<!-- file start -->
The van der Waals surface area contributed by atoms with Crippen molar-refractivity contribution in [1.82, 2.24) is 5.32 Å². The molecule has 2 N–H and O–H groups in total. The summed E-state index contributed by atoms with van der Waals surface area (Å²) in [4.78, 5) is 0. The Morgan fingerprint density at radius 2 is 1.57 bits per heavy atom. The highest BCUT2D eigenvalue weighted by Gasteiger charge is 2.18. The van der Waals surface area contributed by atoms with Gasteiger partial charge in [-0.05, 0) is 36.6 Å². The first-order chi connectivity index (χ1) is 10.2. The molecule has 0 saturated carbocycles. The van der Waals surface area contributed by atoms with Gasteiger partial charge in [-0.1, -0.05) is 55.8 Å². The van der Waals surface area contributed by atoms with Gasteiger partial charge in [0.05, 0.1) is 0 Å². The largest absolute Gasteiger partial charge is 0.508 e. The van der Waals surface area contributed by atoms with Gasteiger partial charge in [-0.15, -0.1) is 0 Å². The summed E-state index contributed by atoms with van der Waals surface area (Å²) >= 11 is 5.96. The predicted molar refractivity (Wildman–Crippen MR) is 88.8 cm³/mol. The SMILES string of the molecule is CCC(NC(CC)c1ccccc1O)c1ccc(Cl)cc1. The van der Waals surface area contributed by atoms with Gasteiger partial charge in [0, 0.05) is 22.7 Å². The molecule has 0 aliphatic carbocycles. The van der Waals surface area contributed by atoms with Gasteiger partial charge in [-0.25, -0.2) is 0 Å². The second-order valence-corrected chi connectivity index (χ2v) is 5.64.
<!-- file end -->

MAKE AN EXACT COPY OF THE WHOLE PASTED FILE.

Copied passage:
The van der Waals surface area contributed by atoms with Crippen molar-refractivity contribution in [1.82, 2.24) is 5.32 Å². The molecule has 2 N–H and O–H groups in total. The summed E-state index contributed by atoms with van der Waals surface area (Å²) in [4.78, 5) is 0. The Morgan fingerprint density at radius 2 is 1.57 bits per heavy atom. The highest BCUT2D eigenvalue weighted by Gasteiger charge is 2.18. The van der Waals surface area contributed by atoms with Gasteiger partial charge in [-0.05, 0) is 36.6 Å². The first-order chi connectivity index (χ1) is 10.2. The molecule has 0 saturated carbocycles. The van der Waals surface area contributed by atoms with Gasteiger partial charge in [-0.1, -0.05) is 55.8 Å². The van der Waals surface area contributed by atoms with Gasteiger partial charge in [0.05, 0.1) is 0 Å². The largest absolute Gasteiger partial charge is 0.508 e. The van der Waals surface area contributed by atoms with Gasteiger partial charge in [-0.15, -0.1) is 0 Å². The summed E-state index contributed by atoms with van der Waals surface area (Å²) >= 11 is 5.96. The predicted molar refractivity (Wildman–Crippen MR) is 88.8 cm³/mol. The SMILES string of the molecule is CCC(NC(CC)c1ccccc1O)c1ccc(Cl)cc1. The van der Waals surface area contributed by atoms with Gasteiger partial charge in [0, 0.05) is 22.7 Å². The molecule has 0 aliphatic carbocycles. The van der Waals surface area contributed by atoms with Gasteiger partial charge in [-0.25, -0.2) is 0 Å². The second-order valence-corrected chi connectivity index (χ2v) is 5.64.